World of Warcraft's upcoming patch will finally start fixing how much its dungeons suck for new players

A very upset admiral from World of Warcraft: Battle for Azeroth bares a grimace.
(Image credit: Blizzard Entertainment)

The next World of Warcraft patch is in development, and it's called Seeds of Renewal (as announced by Blizzard on its official news blog). Aside from the exciting news that Dragonflying will become globally available in all old-world content, Blizzard has taken the first step to fixing a glaring flaw in the game's levelling process. Simply put, dungeons are pretty terrible if you're new to the game.

A "Follower Dungeons" mechanic—which sounds very similar to what Final Fantasy 14's been doing lately with its Duty Support system—will be introduced, letting you learn a dungeon with a bunch of NPCs. NPCs who won't accuse your mum of impropriety when you stand in the fire or dare to take in the scenery. 

"They will be available in all eight Normal Dragonflight Dungeons and can scale from 1–4 players. These companions will allow players to learn about Dragonflight dungeons at their own pace and provide the freedom to experiment and customise their Party makeup," the post reads.

Dragonflight will likely become the new levelling zone when World of Warcraft: The War Within drops next year. This means new players will be finally able to actually do dungeons without being tried in dungeon finder court for the crime of being new to a video game. In case you haven't had the displeasure yourself, let me explain.

It's said sometimes that "hell is other people." I don't really believe that, but WoW's made me feel it, sometimes. Battle for Azeroth—the expansion the game uses for levelling—has some of the worst introductory dungeons I've seen in an MMO. While the dungeons are weirdly punishing, especially compared to their Dragonflight counterparts, that's not the main issue.

The main problem is that players want to get through them fast. I'm not blaming them for this—it's a natural response to playing a game with a lot of repeat activities. You develop your own personal speedrun routes. WoW's current dungeon culture just happens to be very unforgiving.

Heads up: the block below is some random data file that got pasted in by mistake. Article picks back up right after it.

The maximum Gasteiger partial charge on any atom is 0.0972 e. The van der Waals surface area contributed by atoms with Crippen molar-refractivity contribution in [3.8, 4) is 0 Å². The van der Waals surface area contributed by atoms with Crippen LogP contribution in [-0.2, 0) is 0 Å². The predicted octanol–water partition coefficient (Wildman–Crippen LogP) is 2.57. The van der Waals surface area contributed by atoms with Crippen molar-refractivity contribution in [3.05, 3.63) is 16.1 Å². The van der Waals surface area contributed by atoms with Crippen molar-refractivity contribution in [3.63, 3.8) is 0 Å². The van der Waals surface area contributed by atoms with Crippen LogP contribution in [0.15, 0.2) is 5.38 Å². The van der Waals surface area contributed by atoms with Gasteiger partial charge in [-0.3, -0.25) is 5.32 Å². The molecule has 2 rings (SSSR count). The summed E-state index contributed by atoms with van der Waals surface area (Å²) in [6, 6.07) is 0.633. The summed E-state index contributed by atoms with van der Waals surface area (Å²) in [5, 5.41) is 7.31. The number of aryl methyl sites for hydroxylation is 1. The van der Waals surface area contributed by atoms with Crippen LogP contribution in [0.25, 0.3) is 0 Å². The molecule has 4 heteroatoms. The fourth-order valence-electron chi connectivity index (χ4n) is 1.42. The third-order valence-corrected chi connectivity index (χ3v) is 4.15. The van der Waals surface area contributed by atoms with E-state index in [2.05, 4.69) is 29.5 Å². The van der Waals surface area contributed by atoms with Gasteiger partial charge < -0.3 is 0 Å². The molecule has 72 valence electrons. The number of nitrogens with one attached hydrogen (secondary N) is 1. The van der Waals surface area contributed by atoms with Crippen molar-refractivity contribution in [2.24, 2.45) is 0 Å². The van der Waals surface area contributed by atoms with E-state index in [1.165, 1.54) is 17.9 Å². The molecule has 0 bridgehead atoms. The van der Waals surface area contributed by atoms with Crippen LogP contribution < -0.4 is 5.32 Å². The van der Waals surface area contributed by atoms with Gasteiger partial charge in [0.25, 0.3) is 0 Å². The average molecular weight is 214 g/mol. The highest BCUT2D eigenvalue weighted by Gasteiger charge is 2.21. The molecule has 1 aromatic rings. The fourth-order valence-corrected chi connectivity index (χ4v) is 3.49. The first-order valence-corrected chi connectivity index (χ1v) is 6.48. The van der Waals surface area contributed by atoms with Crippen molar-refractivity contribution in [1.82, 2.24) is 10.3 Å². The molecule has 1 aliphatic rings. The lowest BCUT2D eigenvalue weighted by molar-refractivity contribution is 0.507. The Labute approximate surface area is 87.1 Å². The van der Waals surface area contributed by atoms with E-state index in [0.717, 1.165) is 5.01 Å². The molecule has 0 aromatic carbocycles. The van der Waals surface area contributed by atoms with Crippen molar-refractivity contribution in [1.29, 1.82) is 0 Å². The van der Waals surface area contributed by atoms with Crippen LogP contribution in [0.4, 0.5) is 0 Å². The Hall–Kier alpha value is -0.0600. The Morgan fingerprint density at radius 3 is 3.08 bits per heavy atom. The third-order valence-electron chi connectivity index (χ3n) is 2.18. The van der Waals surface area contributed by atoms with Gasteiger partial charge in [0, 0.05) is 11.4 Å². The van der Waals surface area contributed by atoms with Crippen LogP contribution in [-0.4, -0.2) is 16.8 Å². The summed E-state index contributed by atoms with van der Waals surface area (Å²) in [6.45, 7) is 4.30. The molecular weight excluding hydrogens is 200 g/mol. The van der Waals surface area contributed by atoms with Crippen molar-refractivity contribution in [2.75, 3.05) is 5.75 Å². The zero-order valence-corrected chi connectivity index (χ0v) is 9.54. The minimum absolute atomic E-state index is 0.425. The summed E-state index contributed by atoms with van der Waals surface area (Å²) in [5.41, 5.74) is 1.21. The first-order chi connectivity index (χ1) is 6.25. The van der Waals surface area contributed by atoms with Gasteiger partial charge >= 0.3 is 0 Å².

This works against players actually learning the dungeons, or players who want to take in the ambience. I dipped my toes into Mythic+, and I didn't learn mechanics as much as I learned, vaguely, what did and didn't murder me. And while it's fine to learn by trial and error—good, even—it's less fun to feel like you're bothering strangers just by existing.

This system would allow players to just… play a dungeon. Exploring side rooms, listening to dialogue and reading lore entries, enjoying the music, all that good stuff nobody gets to do because BigSoxiiSlammer is busy chain-pulling. Again, no disrespect—once I'm familiar with the dungeon I love having a player like that in my group, just not before. 

The only major downside is that queue times might get a little longer—though since FF14's Duty Support was implemented, I haven't noticed much of a hit. And since WoW's far more alt-friendly (and soon to be more so, with its upcoming Warbands feature) I can't see it becoming a problem any time soon. There's no release date for Seeds of Renewal, but it'll begin PTR testing this week.

Harvey Randall
Staff Writer

Harvey's history with games started when he first begged his parents for a World of Warcraft subscription aged 12, though he's since been cursed with Final Fantasy 14-brain and a huge crush on G'raha Tia. He made his start as a freelancer, writing for websites like Techradar, The Escapist, Dicebreaker, The Gamer, Into the Spine—and of course, PC Gamer. He'll sink his teeth into anything that looks interesting, though he has a soft spot for RPGs, soulslikes, roguelikes, deckbuilders, MMOs, and weird indie titles. He also plays a shelf load of TTRPGs in his offline time. Don't ask him what his favourite system is, he has too many.